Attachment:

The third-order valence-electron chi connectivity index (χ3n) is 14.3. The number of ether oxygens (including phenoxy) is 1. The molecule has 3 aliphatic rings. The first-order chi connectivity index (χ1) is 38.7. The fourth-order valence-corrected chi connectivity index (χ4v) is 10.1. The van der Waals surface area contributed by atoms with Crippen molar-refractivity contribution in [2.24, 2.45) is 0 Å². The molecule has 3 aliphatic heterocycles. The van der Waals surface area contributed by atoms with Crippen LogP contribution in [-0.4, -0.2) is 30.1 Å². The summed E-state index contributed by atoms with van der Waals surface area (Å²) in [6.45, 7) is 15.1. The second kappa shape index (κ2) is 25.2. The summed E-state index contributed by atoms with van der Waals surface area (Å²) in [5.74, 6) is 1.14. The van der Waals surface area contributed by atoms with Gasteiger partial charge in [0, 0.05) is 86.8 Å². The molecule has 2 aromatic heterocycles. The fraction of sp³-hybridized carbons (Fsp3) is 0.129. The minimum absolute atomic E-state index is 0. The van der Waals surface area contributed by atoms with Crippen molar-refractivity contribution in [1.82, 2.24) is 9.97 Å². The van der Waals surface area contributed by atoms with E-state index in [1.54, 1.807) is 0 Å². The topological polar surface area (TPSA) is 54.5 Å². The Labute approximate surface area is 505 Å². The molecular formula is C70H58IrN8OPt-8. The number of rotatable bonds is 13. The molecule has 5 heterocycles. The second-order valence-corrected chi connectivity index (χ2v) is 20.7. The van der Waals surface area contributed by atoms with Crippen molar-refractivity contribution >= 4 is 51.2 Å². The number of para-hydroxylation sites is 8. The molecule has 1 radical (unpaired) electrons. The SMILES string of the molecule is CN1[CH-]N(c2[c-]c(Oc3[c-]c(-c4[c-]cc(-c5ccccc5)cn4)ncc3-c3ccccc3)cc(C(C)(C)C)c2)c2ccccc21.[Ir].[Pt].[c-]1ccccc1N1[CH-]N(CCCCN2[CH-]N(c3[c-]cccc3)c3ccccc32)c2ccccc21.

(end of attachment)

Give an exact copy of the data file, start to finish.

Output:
The third-order valence-electron chi connectivity index (χ3n) is 14.3. The number of ether oxygens (including phenoxy) is 1. The molecule has 3 aliphatic rings. The first-order chi connectivity index (χ1) is 38.7. The fourth-order valence-corrected chi connectivity index (χ4v) is 10.1. The van der Waals surface area contributed by atoms with Crippen molar-refractivity contribution in [2.24, 2.45) is 0 Å². The molecule has 3 aliphatic heterocycles. The van der Waals surface area contributed by atoms with Crippen LogP contribution in [-0.4, -0.2) is 30.1 Å². The summed E-state index contributed by atoms with van der Waals surface area (Å²) in [6.45, 7) is 15.1. The second kappa shape index (κ2) is 25.2. The summed E-state index contributed by atoms with van der Waals surface area (Å²) in [5.74, 6) is 1.14. The van der Waals surface area contributed by atoms with Gasteiger partial charge in [0, 0.05) is 86.8 Å². The molecule has 2 aromatic heterocycles. The fraction of sp³-hybridized carbons (Fsp3) is 0.129. The minimum absolute atomic E-state index is 0. The van der Waals surface area contributed by atoms with Crippen molar-refractivity contribution in [1.82, 2.24) is 9.97 Å². The van der Waals surface area contributed by atoms with E-state index in [1.54, 1.807) is 0 Å². The topological polar surface area (TPSA) is 54.5 Å². The Labute approximate surface area is 505 Å². The molecular formula is C70H58IrN8OPt-8. The number of rotatable bonds is 13. The molecule has 5 heterocycles. The second-order valence-corrected chi connectivity index (χ2v) is 20.7. The van der Waals surface area contributed by atoms with Crippen molar-refractivity contribution >= 4 is 51.2 Å². The number of para-hydroxylation sites is 8. The molecule has 1 radical (unpaired) electrons. The SMILES string of the molecule is CN1[CH-]N(c2[c-]c(Oc3[c-]c(-c4[c-]cc(-c5ccccc5)cn4)ncc3-c3ccccc3)cc(C(C)(C)C)c2)c2ccccc21.[Ir].[Pt].[c-]1ccccc1N1[CH-]N(CCCCN2[CH-]N(c3[c-]cccc3)c3ccccc32)c2ccccc21.